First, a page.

Commercial trucking has been used sporadically over the years by the Department of Defense (DOD) in East Africa without a comprehensive plan. However, because of short timelines and a lack of standardized processes for surface movement, airlift remains the predominant means of delivering supplies to units dispersed in the Horn of Africa (HOA).
The New Spice Route team, which includes the Combined Joint Task Force–Horn of Africa (CJTF–HOA), U.S. Africa Command (AFRICOM), U.S. Army Africa (USARAF), U.S. Naval Forces Africa, and the Military Surface Deployment and Distribution Command (SDDC), seeks to change that. Led by the CJTF–HOA J–4, the New Spice Route team matches all DOD shippers with the right commercially contracted capability through the expertise of USARAF.
|These trucks are parked at a truck stop on the highway from Djibiouti to Ethiopia. Line haul
in Africa is a no-frills business, and leaving it up to the local-national truck drivers is the best choice on a continent with seasonal roads and only a few status of forces agreements.
New Spice Route Beginnings
The New Spice Route, established by CJTF–HOA, is designed to minimize AFRICOM's reliance on military airlift by developing reliable surface movement options across East Africa. Trucks carrying no-longer-needed equipment started moving in February 2011 from Garissa and Manda Bay, Kenya, to the Port of Mombasa and then on to Djibouti. A shorter run with fresh fruits and vegetables departed Kampala, Uganda, for a training camp on the way to Entebbe.
In February 2012, trucks with construction supplies and provisions began rolling from Djibouti to Dire Dawa, Ethiopia. Still in its nascent stages, the line-haul program has been adding to local economies, while CJTF–HOA promotes stability though its many programs.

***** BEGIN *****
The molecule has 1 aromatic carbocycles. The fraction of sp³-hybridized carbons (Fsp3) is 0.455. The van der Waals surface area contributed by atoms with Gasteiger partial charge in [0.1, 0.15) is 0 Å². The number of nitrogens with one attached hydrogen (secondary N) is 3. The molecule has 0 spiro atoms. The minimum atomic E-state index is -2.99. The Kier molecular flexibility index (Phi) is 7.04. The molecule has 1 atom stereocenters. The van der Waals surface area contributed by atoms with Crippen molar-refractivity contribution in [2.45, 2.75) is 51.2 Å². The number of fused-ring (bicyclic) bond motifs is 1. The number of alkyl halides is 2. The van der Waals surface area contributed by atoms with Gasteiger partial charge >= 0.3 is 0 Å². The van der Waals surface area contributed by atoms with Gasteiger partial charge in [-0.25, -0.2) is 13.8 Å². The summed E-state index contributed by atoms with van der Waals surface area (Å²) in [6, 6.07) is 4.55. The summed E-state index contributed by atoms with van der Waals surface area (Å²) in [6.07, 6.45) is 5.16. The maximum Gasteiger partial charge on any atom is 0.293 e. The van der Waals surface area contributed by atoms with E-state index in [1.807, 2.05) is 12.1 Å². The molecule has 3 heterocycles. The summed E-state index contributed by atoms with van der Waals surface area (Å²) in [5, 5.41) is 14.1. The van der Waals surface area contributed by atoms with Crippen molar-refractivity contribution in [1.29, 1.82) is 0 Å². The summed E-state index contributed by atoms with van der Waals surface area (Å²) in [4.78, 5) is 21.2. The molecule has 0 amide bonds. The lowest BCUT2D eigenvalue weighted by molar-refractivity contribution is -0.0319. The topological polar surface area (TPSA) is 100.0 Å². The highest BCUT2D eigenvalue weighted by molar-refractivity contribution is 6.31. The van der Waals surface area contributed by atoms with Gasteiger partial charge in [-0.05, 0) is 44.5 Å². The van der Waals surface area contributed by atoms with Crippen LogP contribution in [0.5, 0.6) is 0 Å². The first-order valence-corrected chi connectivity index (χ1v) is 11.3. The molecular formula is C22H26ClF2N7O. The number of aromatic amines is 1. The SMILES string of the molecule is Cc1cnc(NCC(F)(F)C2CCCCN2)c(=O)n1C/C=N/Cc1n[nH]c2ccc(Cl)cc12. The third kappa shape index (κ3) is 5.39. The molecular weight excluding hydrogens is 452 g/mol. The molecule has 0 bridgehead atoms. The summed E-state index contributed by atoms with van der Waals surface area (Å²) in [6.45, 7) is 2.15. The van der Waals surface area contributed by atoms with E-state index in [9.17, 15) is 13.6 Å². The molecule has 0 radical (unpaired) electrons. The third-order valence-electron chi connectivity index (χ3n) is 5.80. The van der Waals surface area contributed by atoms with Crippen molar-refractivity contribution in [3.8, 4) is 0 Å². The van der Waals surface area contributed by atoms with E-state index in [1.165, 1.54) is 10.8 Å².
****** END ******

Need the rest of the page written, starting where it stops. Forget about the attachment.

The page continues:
Expanding the New Spice Route
At CJTF–HOA's East Africa Coalition Conference, held in January 2011 in Djibouti, the Army's lead planner, Chris Zahner, said, "Marco Polo wasn't just an explorer; he was also a logistician developing logistics nodes along the Silk Road. Now let's do something similar where the Queen of Sheba traveled."
Gloria Evans, CJTF–HOA's J–4 Fusion Cell chief, turned the concept into a joint plan and process. "As a supported command [that is] building partner nation capacity, we rely on external sources for movement," Evans said. "Working together with our DOD partners to develop better contracts covering East Africa, with seamless connections to sealift, is the way to take pressure off of the C–130 fleet, save Defense dollars, and support local economies." She noted that even U.S.-owned companies use local subcontractors to ship throughout the region.
By creating a network that will eventually span all of Africa, the New Spice Route complements and enhances the services currently provided by the SDDC through theater-managed indefinite-delivery, indefinite-quantity contracts. USARAF synchronizes the overall effort. This system has been called the Africa Surface Distribution Network, and CJTF–HOA's New Spice Route is its first application.